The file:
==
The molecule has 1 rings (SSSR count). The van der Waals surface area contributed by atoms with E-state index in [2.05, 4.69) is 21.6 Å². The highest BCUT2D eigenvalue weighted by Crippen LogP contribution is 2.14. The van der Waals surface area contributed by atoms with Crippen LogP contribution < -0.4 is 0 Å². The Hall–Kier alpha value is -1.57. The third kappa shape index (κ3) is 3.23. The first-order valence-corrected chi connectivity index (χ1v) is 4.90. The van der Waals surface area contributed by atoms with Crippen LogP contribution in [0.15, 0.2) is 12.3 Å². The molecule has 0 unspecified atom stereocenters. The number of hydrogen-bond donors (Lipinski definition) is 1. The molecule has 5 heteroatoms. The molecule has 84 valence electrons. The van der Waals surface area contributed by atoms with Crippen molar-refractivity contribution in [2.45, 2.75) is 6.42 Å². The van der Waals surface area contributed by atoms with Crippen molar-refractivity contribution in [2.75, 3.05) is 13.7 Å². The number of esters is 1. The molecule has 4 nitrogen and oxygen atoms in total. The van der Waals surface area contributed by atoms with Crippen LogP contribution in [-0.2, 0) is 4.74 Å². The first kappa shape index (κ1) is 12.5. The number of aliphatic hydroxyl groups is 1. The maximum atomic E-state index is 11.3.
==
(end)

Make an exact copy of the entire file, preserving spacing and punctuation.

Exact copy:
The molecule has 1 rings (SSSR count). The van der Waals surface area contributed by atoms with E-state index in [2.05, 4.69) is 21.6 Å². The highest BCUT2D eigenvalue weighted by Crippen LogP contribution is 2.14. The van der Waals surface area contributed by atoms with Crippen LogP contribution < -0.4 is 0 Å². The Hall–Kier alpha value is -1.57. The third kappa shape index (κ3) is 3.23. The first-order valence-corrected chi connectivity index (χ1v) is 4.90. The van der Waals surface area contributed by atoms with Crippen LogP contribution in [0.15, 0.2) is 12.3 Å². The molecule has 0 unspecified atom stereocenters. The number of hydrogen-bond donors (Lipinski definition) is 1. The molecule has 5 heteroatoms. The molecule has 84 valence electrons. The van der Waals surface area contributed by atoms with Crippen molar-refractivity contribution in [2.45, 2.75) is 6.42 Å². The van der Waals surface area contributed by atoms with Crippen molar-refractivity contribution in [2.75, 3.05) is 13.7 Å². The number of esters is 1. The molecule has 4 nitrogen and oxygen atoms in total. The van der Waals surface area contributed by atoms with Crippen LogP contribution in [-0.2, 0) is 4.74 Å². The first kappa shape index (κ1) is 12.5. The number of aliphatic hydroxyl groups is 1. The maximum atomic E-state index is 11.3.